There are certainly appealing aspects to Proposition 38. Like proposition 30, it properly (to our thinking) gives voters a choice of paying for services or declining to receive them – although it is aimed less directly at the “trigger cuts” in the budget. Also, all of the revenue increases in this proposition come from a graduated income tax scheme – a mechanism we generally prefer over flat taxes. However, while we prefer the graduated tax conceptually in Proposition 38 to the hybrid tax in 30, we are troubled that California’s tax structure starts off with very few grades (currently citizens making $48,029 pay the exact same tax rate as those earning up to $1 million) and that this tax reaches all the way down to those earning about $7,000. We would prefer that the tax be more weighted toward the middle and upper economic echelons. We suspect that in this instance, the impact of the ¼ percent flat tax (that would affect lower-income earners under Proposition 30) would have less impact than the modest .4% – 1.4% increases proposed on those earning between $7-48K under this proposal (though admittedly we are extrapolating here based only upon a few model calculations we did).
This Proposition also has the lofty goal of helping children and enhancing K-12 education in the state – something we probably need given our recent ranking – 30th (out of 50) in overall education scoring and 43rd in per-pupil spending. In case you don’t think that these rankings translate into a knowledge gap, consider the fact that the science test scores of our State’s eight graders are currently ranked 47th in the nation.
Of course conceding that our state’s school funding is probably too low (compared to other states) and that we are building an ever-increasing knowledge gap between Californians and other states (much less other countries), does not tell us that either of these propositions is better since both provide money to schools. That said, we are unconvinced that providing more money to K-12 and less to higher education (because of the “trigger cuts”) is a wise move. Similarly, we are unconvinced that for the next 12 years we should force schools to expend exactly 12% on technology and training as is required under this proposition – such an expenditure might be smart or it might not. With well over 9,000 schools, serving over 6,000,000 students in over 1000 different school districts throughout the state to consider we don’t like the idea of vegematic policy that mandates local schools act in a certain way. We ask ourselves:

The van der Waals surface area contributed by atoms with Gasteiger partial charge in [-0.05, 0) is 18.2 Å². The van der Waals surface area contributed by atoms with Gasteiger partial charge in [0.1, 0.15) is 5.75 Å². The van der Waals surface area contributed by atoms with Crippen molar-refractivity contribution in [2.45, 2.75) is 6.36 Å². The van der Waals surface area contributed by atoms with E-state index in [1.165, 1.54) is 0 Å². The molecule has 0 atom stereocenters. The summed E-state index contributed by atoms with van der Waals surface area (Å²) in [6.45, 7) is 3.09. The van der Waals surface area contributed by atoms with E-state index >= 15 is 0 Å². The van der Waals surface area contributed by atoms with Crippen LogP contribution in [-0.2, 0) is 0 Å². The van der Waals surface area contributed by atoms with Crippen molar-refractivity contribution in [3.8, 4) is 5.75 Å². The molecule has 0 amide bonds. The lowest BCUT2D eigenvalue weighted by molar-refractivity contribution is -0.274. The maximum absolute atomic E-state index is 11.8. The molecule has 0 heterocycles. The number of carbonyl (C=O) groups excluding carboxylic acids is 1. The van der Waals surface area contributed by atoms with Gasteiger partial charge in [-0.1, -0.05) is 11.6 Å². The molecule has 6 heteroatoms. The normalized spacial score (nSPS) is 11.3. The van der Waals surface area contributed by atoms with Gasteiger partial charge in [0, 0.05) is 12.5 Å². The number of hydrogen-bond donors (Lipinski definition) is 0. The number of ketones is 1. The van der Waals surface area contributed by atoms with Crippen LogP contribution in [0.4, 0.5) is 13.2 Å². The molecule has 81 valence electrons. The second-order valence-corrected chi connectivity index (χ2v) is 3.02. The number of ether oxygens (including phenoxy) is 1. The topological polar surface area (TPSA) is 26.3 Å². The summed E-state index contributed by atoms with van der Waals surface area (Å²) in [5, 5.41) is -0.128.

What if your school just got a huge donation of technology equipment from Apple or Dell? Well, under this proposition your school must find some new wizzy gadgets to buy even if what you really need is something boring like textbooks, paper, or pens. That isn’t good policy.
We are also concerned about the various reporting requirements – while the aim seems laudable, it is difficult to foresee how onerous it will be to comply. While measurement and evaluations are important, one thing our education system is not lacking is more bureaucracy. Once again we are bothered that we don’t have enough information to make that decision for the entire, massive, state educational system. (gee if only we had professional legislature with committees that specialized in this sort of thing instead of asking lay people to evaluate complex policy decisions. Oh that’s right we do – but we digress.)
Finally, we have been unable to discern any basis for the amount of funds that Proposition 38 sought to generate (i.e. what problem was it trying to solve). Proposition 30 definitely grew out of lengthy budget discussions that identified a specific need – one we can agree with or not. This proposition seems somewhat haphazard in that respect – for example, consider that in the first year K-12 schools will likely get less money (based on trigger cuts and the fact that only about $5 billion will be generated), then they will get a dramatic increase in year two, then things will level off in years 3 and 4, and then they will get another large increase in years 5-12. Similarly, consider that billions are used to pay down debt during the first four years (something we find appealing), but then in year 5 those payments suddenly stop and are inexplicably shifted completely over to K-12 schools and Early Childhood programs. Proposition 38 gives us no rationale for any of this “yo-yo funding.”
If you sense a trend here, you are right. Proposition 38 isn’t a bad concept – it has some very good ideas. The problem is that it was basically constructed by a single person who wanted to make some structural changes. By contrast, proposition 30 was developed over several years by an entire political mechanism with many diverging interests. The result is that Proposition 30 strikes a balance between many competing interests while Proposition 38 tries to impose a particular viewpoint about K-12 funding onto a massive existing bureaucracy. Additionally, Proposition 38 prohibits any changes by the legislature, so if something doesn’t work, schools need to generate another ballot initiative to fix it. Nevertheless, if proposition 30 were not on the ballot, at least some of us here at Politomuse might be more tempted to consider 38. With Proposition 30 available, with the impending “trigger cuts” that will hit K-12 and higher education this year, and with the fact that only one of the two propositions is permitted to pass, we think Proposition 30 is a far better option.